Tokyo museum teaches about history of science, nature and technology
June 2, 2017
One of the largest science museums in Japan, the National Museum of Nature and Science in Tokyo’s Ueno Park, offers visitors a chance to experience and learn natural history as well as the history of science and technology.
Whether they’re young children or science experts, guests are guaranteed to learn something new on every visit.
Even before entering the museum, guests are welcomed by a life-size model of a blue whale and a D51 steam engine locomotive.
The museum, which was built in 1877, also serves as a research facility, storing more than 4.14 million collections and specimens. It offers an astonishing number of exhibits that are spread over two three-floor buildings, the Japan Gallery and Global Gallery.
The Japan Gallery features exhibits on nature and natural science in Japan. It explains how the country evolved and what types of plants and animals existed throughout its history. It also focuses on how Japanese people looked and dressed during various periods.
The exhibits at the Global Gallery cover a variety of themes, such as various animals and plants and the evolution of modern technology.
Animals and plants are displayed behind glass in a way that catches visitors’ eyes. During our visit, children on school trips were discovering fish hanging off the ceiling and a boar underneath the glass floors.
There are hundreds of plants and animals, including more than 50 types of pine cones and butterflies.
Dinosaur skeleton models attract many of the museum’s visitors. The room full of life-size models, including a Tyrannosaurus rex and a Triceratops, can be overwhelming.
The section on technology includes hands-on exhibits that explain how waves form and how magnets work. An evolution of technology display includes various machines, such as a printing machine and wartime airplanes. It also displays Western and Asian medicine.
There is a 360-degree theater and ComPass, an indoor playground for younger children. The theater shows 10-minute films on a screen that surrounds viewers, who walk across a bridge to watch the movie. The indoor playground is for children between ages 4 and 6, but those up to age 12 can enter. Children must be accompanied by adults.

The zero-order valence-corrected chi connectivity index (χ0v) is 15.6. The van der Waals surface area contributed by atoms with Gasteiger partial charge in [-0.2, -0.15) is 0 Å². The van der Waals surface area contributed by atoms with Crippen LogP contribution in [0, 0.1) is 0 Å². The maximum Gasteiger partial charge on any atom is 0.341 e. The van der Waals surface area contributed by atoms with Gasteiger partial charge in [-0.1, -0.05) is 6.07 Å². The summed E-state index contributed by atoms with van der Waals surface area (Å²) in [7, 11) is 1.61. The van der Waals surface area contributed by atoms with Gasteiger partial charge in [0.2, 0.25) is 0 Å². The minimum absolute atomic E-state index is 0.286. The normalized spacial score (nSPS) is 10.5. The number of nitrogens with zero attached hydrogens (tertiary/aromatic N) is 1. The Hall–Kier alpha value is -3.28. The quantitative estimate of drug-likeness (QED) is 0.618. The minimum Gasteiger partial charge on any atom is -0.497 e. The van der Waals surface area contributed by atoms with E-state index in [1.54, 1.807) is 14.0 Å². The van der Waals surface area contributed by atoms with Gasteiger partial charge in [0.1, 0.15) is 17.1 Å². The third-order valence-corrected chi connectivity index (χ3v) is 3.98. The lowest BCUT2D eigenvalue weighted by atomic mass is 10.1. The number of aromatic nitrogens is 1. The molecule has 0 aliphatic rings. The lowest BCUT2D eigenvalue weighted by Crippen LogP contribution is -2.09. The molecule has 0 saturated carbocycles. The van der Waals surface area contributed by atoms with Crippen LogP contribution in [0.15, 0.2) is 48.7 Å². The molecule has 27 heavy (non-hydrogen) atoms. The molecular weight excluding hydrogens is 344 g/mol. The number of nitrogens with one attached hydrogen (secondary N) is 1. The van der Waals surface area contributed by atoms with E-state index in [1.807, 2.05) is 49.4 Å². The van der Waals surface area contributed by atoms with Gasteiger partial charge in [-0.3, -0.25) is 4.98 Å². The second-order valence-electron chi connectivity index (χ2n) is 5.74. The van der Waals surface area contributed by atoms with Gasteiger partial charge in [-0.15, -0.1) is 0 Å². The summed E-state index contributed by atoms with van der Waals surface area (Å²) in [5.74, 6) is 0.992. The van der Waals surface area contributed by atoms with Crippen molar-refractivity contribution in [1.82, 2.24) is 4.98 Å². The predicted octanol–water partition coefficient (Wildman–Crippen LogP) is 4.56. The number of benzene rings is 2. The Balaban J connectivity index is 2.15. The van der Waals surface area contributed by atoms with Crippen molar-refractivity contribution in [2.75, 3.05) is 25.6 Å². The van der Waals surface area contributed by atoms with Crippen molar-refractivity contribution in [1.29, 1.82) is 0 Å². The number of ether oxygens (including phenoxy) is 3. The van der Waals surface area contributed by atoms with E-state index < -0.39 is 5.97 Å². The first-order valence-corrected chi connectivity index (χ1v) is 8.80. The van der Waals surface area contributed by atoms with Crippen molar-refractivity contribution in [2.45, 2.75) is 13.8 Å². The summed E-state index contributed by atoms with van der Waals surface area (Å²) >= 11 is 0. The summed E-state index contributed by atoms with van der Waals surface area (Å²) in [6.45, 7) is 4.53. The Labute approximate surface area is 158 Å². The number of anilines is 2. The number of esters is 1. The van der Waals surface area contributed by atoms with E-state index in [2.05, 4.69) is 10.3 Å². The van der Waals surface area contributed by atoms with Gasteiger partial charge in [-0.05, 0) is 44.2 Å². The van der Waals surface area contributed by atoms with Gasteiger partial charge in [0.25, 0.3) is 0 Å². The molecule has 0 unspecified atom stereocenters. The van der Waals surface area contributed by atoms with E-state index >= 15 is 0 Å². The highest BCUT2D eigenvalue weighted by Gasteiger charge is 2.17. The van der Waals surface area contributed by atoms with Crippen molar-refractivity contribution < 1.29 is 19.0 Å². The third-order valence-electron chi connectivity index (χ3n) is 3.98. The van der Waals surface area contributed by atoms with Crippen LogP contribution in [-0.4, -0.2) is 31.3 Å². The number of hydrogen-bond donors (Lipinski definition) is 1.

At the playground, children can climb ladders and go down slides, make crafts and read picture books on science and nature. The whole idea for this new addition to the museum, created during a renovation two years ago, is for children to learn about science and nature while playing and to encourage communication between children and their parents.
The ladder goes up to the top of a stuffed rhinoceros to show how big the animals are. Children can crawl under a tyrannosaurus skeleton to get an idea of what it looks like from the view they are not used to seeing.
Only 60 people can play during each session, which lasts 45 minutes. It’s recommended that visitors take a number early since it is very popular and fills up quickly. The museum’s website says visitors may have to wait an hour to get tickets on weekends. The ticket machine is on the first floor of the Global Gallery.
There are plenty of exhibits to see even for adults, but the museum displays are very kid-friendly. So, you may want to plan carefully what you want to see before you go.
National Museum of Nature and Science DIRECTIONS
The museum is about a five-minute walk from Ueno Sation’s Park Exit and a 10-minute walk from the Ginza and Hibiya Metro lines. It’s a 10-minute walk from Keisei Ueno Station on the Keisei Line.
9 a.m. to 5 p.m. (last entry before 4:30 p.m.) Tuesday through Sunday; 9 a.m. to 8 p.m. Friday and Saturday (last entry before 7:30 p.m.). If a Japanese holiday falls on a Monday, the museum is open and closed the following day. Closed Dec. 28 to Jan. 1.
620 yen (about $5.60). Free for children up to high school age and those 65 and up. Additional fee for temporary exhibits. A tablet with an English audio guide is available for 310 yen.
There is a restaurant and cafe in the museum serving items like spaghetti (850 yen), and hamburgers shaped like a dinosaur’s footprint (520 yen). There is also a lounge and rooftop space with tables for visitors who bring their own food.
Website: www.ahaku.go.jp/english. Details on ComPass can be found at: www.kahaku.go.jp learning/compass/download/ ComPaSS_Guide_en.pdf